Use of EEG spectral edge as index of equipotency in a comparison of propofol and isoflurane for maintenance of general anaesthesia

G. M. Gurman, S. Fajer, A. Porat, M. Schily, A. Pearlman

    Research output: Contribution to journalArticlepeer-review

    13 Scopus citations

    Abstract

    Propofol and isoflurane were compared for haemodynamic stability and recovery time as main anaesthetic agents for maintenance in a total of 43 ASA I and II patients in uncomplicated operations lasting at least 30 min. The premedication (oral diazepam), induction (thiopentone-fentanyl-suxamethonium) and maintenance protocol (N2O-O2 2:1 litre min-1, fentanyl and vecuronium in incremental doses) were identical for all patients. In one group of 20 patients, propofol was used in continuous intravenous (i.v.) infusion (starting dose 3 mg kg-1 h-1), while in the second group of 23 patients, isoflurane was administered in a starting concentration of 1%. To improve the equipotency of the two agents in all cases the dose of the main anaesthetic was titrated to keep the EEG 90% spectral edge frequency (SEF - recorded by processed EEG monitor) between 8 and 12 Hz. Mean blood pressure (BP) and heart rate (HR) deviations of ± 20% from the baseline were recorded. The incidence of mean blood pressure deviations/case in the propofol group was less than half of those occurring in the isoflurane group (0.45 vs. 0.96 P = 0.04). The mean duration of blood pressure deviation from baseline value was 5.5 min in the propofol group vs. 16.8 min in the isoflurane group (P = 0.01). The recovery intervals were significantly shorter in the propofol group (P < 0.05). We conclude that continuous i.v. administration of propofol for maintenance of general anaesthesia produces a significantly more stable blood pressure, as well as a quicker recovery, in comparison with those encountered with normally acceptable concentrations of isoflurane. EEG spectral edge frequency titration in the range of 8-12 Hz is a useful method for equipotent comparison of propofol and isoflurane and also appears to prevent awareness with these agents.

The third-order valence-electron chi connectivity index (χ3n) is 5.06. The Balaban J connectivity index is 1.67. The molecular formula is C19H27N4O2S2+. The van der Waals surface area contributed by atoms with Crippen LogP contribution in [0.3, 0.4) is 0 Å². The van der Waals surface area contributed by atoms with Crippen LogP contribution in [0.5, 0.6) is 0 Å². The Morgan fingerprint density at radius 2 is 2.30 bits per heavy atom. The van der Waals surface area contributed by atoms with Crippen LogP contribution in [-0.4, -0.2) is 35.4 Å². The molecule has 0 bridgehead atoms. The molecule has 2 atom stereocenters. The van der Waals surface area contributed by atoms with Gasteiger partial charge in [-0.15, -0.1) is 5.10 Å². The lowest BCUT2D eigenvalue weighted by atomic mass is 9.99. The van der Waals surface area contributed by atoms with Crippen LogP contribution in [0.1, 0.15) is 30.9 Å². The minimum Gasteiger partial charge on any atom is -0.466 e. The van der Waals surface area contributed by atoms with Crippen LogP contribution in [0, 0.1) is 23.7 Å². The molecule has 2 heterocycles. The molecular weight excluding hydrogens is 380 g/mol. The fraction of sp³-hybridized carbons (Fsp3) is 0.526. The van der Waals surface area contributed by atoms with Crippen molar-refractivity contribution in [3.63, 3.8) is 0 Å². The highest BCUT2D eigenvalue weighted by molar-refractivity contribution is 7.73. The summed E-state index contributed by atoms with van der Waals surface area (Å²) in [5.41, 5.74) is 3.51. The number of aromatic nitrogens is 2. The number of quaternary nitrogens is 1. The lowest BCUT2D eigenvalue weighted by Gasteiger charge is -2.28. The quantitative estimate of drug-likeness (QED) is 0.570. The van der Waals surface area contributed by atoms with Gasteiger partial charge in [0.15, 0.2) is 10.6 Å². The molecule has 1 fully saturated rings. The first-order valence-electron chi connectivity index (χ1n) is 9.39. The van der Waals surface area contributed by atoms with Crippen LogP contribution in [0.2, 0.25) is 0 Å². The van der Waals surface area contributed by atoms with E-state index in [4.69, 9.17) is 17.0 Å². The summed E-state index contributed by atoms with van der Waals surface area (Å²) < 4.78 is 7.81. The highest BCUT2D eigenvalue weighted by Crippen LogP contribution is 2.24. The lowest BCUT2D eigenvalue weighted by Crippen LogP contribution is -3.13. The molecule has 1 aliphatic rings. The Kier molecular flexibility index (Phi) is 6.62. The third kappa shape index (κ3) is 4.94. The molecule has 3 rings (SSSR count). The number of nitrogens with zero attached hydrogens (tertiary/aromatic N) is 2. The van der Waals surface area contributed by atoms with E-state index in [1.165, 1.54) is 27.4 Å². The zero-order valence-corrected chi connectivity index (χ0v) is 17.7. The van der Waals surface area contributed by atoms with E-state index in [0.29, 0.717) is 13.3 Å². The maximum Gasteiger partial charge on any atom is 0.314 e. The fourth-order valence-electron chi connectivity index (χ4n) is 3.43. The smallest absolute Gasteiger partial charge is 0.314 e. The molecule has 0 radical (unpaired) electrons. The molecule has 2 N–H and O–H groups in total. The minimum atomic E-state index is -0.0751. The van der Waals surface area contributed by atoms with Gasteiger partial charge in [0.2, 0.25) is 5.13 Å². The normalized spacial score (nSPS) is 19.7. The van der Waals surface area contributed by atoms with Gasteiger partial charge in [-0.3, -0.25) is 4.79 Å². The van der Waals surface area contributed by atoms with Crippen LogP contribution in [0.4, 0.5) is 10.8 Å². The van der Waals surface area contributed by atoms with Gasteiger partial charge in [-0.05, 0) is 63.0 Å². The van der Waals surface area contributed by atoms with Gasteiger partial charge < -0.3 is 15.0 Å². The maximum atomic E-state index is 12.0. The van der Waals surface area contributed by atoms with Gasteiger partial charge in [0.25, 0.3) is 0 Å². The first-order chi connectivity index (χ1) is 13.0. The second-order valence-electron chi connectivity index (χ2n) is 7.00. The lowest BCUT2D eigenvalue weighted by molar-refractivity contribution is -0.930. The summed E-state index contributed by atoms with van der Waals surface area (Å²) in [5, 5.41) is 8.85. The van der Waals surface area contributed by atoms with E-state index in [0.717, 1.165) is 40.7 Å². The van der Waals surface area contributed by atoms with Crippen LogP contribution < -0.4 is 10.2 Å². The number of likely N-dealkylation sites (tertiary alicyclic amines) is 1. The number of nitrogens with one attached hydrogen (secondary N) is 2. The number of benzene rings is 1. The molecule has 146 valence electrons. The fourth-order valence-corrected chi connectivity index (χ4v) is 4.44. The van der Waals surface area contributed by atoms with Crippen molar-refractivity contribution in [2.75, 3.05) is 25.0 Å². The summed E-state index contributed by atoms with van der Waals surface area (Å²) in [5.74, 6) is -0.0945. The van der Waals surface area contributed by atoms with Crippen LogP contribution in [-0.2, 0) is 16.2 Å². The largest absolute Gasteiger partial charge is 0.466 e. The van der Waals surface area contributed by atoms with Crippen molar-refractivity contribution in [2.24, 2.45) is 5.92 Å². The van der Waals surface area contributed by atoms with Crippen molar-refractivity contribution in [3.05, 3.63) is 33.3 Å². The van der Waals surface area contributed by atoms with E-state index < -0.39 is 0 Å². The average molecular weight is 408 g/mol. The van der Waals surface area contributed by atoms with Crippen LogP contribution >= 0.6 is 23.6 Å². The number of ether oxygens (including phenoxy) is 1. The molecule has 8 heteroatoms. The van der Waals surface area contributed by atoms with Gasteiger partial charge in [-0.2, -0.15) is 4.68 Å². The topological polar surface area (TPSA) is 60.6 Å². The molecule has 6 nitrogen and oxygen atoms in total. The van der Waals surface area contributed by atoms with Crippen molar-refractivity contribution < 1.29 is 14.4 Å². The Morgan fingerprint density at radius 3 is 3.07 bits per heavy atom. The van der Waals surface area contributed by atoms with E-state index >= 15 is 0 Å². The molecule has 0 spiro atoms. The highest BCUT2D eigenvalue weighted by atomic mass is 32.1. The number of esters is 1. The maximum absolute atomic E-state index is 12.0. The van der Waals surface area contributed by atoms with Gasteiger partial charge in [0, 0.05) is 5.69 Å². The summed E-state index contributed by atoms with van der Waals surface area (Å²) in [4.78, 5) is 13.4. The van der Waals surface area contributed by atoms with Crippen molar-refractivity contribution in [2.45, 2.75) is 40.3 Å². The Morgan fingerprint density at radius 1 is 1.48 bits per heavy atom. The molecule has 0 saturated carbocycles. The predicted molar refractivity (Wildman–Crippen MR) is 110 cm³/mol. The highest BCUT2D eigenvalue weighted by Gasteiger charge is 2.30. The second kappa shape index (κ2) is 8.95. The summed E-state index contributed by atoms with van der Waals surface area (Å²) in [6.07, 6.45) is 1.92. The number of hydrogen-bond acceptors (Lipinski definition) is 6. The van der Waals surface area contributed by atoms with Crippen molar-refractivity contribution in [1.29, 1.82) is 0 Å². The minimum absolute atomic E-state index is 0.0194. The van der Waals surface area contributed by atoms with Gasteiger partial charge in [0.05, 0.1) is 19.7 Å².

Original languageEnglish
    Pages (from-to)443-448
    Number of pages6
    JournalEuropean Journal of Anaesthesiology
    Volume11
    Issue number6
    StatePublished - 1 Jan 1994

    Keywords

    • Anaesthetic
    • Anaesthetics intravenous
    • Anaesthetics volatile
    • Awareness
    • Blood pressure
    • Brain
    • Complications
    • Drug effects
    • EEG
    • Isoflurane
    • Potency
    • Propofol
    • Recovery
    • Spectral edge frequency

    ASJC Scopus subject areas

    • Anesthesiology and Pain Medicine

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